Selling is one of the major forms of communication and customer acquisition in a company's marketing promotion strategy. While the roles of a sales department vary somewhat by organization, its primary duties include identifying and contacting prospects, delivering sales presentations, closing deals and managing existing customer relationships.
Identifying and Contacting Prospects
Lead generation is a huge component of selling strategy. This tactic involves selecting the right way to target prospects and the best contact method. Companies often use database software programs to assign prospects to sales representatives. The first call is often on the phone, and the goal is to qualify the prospect and to arrange a face-to-face meeting when a need exists. Key qualifiers are need, willingness to buy and financial resources. Sales departments want to optimize efficiency, so honing in on highly qualified prospects is beneficial.
Delivering Presentations and Closing
The heart of selling is delivering benefits-based presentations and closing deals. The first major hurdle is to build rapport with a prospect and make him comfortable. Effective sales staff use interpersonal skills, conversational strategies and empathy to establish trust with customers, which contributes to long-term, profitable relationships. When reps make prospects comfortable and build trust, recommended solutions may appear more believable. Effective presentations center on benefits that align with the needs of the buyer. A strong close that focuses on cementing the relationship and improving the prospect's situation or addressing a problem is a vital step to customer conversion.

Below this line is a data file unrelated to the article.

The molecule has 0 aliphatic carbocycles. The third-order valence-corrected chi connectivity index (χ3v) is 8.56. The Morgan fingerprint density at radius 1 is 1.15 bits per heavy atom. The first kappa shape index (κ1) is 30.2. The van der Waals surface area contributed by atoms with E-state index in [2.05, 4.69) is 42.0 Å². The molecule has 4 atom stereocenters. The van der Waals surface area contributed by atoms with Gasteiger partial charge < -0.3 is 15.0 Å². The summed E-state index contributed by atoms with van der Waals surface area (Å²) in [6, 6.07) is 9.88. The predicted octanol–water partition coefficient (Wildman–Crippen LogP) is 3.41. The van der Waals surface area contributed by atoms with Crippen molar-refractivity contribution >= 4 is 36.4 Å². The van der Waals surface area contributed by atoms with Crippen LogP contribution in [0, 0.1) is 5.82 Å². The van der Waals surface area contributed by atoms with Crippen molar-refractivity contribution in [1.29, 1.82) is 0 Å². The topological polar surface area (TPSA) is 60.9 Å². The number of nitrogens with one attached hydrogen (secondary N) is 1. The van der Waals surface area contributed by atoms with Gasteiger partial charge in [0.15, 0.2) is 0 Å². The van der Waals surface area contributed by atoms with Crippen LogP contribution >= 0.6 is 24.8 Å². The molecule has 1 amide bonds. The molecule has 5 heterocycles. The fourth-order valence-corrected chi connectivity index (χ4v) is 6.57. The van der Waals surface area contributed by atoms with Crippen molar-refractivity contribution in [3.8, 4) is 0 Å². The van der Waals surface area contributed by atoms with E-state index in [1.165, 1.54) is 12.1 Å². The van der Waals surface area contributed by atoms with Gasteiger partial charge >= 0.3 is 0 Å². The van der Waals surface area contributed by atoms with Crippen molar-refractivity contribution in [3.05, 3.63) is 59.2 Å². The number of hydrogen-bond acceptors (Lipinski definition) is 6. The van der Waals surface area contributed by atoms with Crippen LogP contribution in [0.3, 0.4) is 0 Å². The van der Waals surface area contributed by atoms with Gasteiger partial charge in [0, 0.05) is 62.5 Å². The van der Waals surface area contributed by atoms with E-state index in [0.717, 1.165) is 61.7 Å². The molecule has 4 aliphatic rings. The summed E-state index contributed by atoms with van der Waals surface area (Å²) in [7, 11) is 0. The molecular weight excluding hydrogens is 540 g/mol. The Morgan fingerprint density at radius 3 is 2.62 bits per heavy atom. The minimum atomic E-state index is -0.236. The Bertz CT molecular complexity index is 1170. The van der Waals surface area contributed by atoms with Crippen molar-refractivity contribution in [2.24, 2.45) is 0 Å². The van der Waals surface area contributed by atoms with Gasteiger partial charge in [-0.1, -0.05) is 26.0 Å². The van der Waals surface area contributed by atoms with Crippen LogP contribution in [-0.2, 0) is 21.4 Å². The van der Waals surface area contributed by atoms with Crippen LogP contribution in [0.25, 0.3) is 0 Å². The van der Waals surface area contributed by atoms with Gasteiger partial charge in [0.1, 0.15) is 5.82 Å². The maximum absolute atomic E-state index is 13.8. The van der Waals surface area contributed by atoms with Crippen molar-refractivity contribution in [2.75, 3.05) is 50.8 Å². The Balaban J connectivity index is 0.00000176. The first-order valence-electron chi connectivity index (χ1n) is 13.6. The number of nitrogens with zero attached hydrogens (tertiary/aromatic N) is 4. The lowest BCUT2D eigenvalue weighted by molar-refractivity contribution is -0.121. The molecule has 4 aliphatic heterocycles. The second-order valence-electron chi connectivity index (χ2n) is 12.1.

Managing Customer Relationships
In highly competitive industries, it isn't uncommon that companies don't make a profit on initial sales. This fact points to the importance of customer satisfaction, and follow-up and follow-through service activities. The goal is to allow for the transition of a successful buying experience into repeat purchases, and eventually loyalty. Selling Power points out that database tools provide sales departments strong insights on the goals and interests of individual customers. These tools also allow staffs to track meeting notes and the buying behavior for each customer.
As problems arise, sales and support staff shift into customer service roles. Managing relationships effectively also creates opportunities for expansion selling and additional revenue.
When shifting to customer-service roles, sales stuff makes follow-up calls and handles incoming complaints from customers. Listening, identifying the problem and communicating a satisfying remedy are key elements in service resolution. Versatility is critical for sales departments to sustain relationships.